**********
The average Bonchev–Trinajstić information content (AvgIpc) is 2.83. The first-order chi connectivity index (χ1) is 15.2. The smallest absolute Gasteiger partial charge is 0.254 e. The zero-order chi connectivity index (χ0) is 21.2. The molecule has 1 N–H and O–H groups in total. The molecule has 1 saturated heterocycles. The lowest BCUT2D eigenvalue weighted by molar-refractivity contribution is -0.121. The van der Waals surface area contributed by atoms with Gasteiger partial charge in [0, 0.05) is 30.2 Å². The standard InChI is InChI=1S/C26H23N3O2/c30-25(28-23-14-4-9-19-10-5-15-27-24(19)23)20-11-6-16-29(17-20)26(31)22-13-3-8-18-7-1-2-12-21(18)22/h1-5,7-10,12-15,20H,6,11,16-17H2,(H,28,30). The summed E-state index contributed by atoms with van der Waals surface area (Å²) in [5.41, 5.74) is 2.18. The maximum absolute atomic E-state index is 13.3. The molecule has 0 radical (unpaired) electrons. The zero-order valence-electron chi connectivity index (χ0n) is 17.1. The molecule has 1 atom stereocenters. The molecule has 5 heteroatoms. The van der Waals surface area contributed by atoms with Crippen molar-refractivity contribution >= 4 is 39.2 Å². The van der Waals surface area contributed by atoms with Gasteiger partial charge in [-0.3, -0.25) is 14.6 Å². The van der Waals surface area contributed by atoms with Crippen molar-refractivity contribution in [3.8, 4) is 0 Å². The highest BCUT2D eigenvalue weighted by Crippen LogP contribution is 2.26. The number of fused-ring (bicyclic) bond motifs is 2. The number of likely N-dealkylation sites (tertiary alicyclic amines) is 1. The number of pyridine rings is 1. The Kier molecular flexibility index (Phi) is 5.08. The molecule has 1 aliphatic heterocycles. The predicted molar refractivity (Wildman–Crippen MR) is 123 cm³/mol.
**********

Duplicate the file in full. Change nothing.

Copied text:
The average Bonchev–Trinajstić information content (AvgIpc) is 2.83. The first-order chi connectivity index (χ1) is 15.2. The smallest absolute Gasteiger partial charge is 0.254 e. The zero-order chi connectivity index (χ0) is 21.2. The molecule has 1 N–H and O–H groups in total. The molecule has 1 saturated heterocycles. The lowest BCUT2D eigenvalue weighted by molar-refractivity contribution is -0.121. The van der Waals surface area contributed by atoms with Gasteiger partial charge in [0, 0.05) is 30.2 Å². The standard InChI is InChI=1S/C26H23N3O2/c30-25(28-23-14-4-9-19-10-5-15-27-24(19)23)20-11-6-16-29(17-20)26(31)22-13-3-8-18-7-1-2-12-21(18)22/h1-5,7-10,12-15,20H,6,11,16-17H2,(H,28,30). The summed E-state index contributed by atoms with van der Waals surface area (Å²) in [5.41, 5.74) is 2.18. The maximum absolute atomic E-state index is 13.3. The molecule has 0 radical (unpaired) electrons. The zero-order valence-electron chi connectivity index (χ0n) is 17.1. The molecule has 1 atom stereocenters. The molecule has 5 heteroatoms. The van der Waals surface area contributed by atoms with Crippen molar-refractivity contribution >= 4 is 39.2 Å². The van der Waals surface area contributed by atoms with Gasteiger partial charge in [-0.3, -0.25) is 14.6 Å². The van der Waals surface area contributed by atoms with Crippen molar-refractivity contribution in [3.8, 4) is 0 Å². The highest BCUT2D eigenvalue weighted by Crippen LogP contribution is 2.26. The number of fused-ring (bicyclic) bond motifs is 2. The number of likely N-dealkylation sites (tertiary alicyclic amines) is 1. The number of pyridine rings is 1. The Kier molecular flexibility index (Phi) is 5.08. The molecule has 1 aliphatic heterocycles. The predicted molar refractivity (Wildman–Crippen MR) is 123 cm³/mol.